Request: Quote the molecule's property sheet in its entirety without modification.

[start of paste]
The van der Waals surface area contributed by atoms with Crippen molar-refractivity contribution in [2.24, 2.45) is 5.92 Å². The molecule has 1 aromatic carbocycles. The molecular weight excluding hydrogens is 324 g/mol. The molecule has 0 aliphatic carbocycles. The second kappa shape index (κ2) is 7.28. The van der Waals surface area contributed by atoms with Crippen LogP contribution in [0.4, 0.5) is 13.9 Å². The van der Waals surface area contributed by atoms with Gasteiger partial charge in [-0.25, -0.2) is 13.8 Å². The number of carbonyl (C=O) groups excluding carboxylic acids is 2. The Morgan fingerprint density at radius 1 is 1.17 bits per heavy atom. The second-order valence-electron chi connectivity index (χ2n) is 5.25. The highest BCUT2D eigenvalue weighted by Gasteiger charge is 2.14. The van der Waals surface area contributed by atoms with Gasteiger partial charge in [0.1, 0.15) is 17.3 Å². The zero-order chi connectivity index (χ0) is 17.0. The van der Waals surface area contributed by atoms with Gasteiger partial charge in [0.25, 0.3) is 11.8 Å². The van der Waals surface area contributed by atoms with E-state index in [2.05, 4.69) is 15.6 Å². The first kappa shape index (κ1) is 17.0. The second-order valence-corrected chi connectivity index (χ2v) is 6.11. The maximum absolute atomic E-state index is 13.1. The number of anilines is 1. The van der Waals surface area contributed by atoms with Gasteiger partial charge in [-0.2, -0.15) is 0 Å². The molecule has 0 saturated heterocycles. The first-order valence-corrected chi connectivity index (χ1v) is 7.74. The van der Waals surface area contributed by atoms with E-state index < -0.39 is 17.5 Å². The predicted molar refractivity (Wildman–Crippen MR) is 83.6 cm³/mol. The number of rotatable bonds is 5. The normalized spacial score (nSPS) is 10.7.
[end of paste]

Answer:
The van der Waals surface area contributed by atoms with Crippen molar-refractivity contribution in [2.24, 2.45) is 5.92 Å². The molecule has 1 aromatic carbocycles. The molecular weight excluding hydrogens is 324 g/mol. The molecule has 0 aliphatic carbocycles. The second kappa shape index (κ2) is 7.28. The van der Waals surface area contributed by atoms with Crippen LogP contribution in [0.4, 0.5) is 13.9 Å². The van der Waals surface area contributed by atoms with Gasteiger partial charge in [-0.25, -0.2) is 13.8 Å². The number of carbonyl (C=O) groups excluding carboxylic acids is 2. The Morgan fingerprint density at radius 1 is 1.17 bits per heavy atom. The second-order valence-electron chi connectivity index (χ2n) is 5.25. The highest BCUT2D eigenvalue weighted by Gasteiger charge is 2.14. The van der Waals surface area contributed by atoms with Gasteiger partial charge in [0.1, 0.15) is 17.3 Å². The zero-order chi connectivity index (χ0) is 17.0. The van der Waals surface area contributed by atoms with Gasteiger partial charge in [0.25, 0.3) is 11.8 Å². The van der Waals surface area contributed by atoms with E-state index in [2.05, 4.69) is 15.6 Å². The first kappa shape index (κ1) is 17.0. The second-order valence-corrected chi connectivity index (χ2v) is 6.11. The maximum absolute atomic E-state index is 13.1. The number of anilines is 1. The van der Waals surface area contributed by atoms with Gasteiger partial charge in [-0.2, -0.15) is 0 Å². The molecule has 0 saturated heterocycles. The first-order valence-corrected chi connectivity index (χ1v) is 7.74. The van der Waals surface area contributed by atoms with E-state index < -0.39 is 17.5 Å². The predicted molar refractivity (Wildman–Crippen MR) is 83.6 cm³/mol. The number of rotatable bonds is 5. The normalized spacial score (nSPS) is 10.7.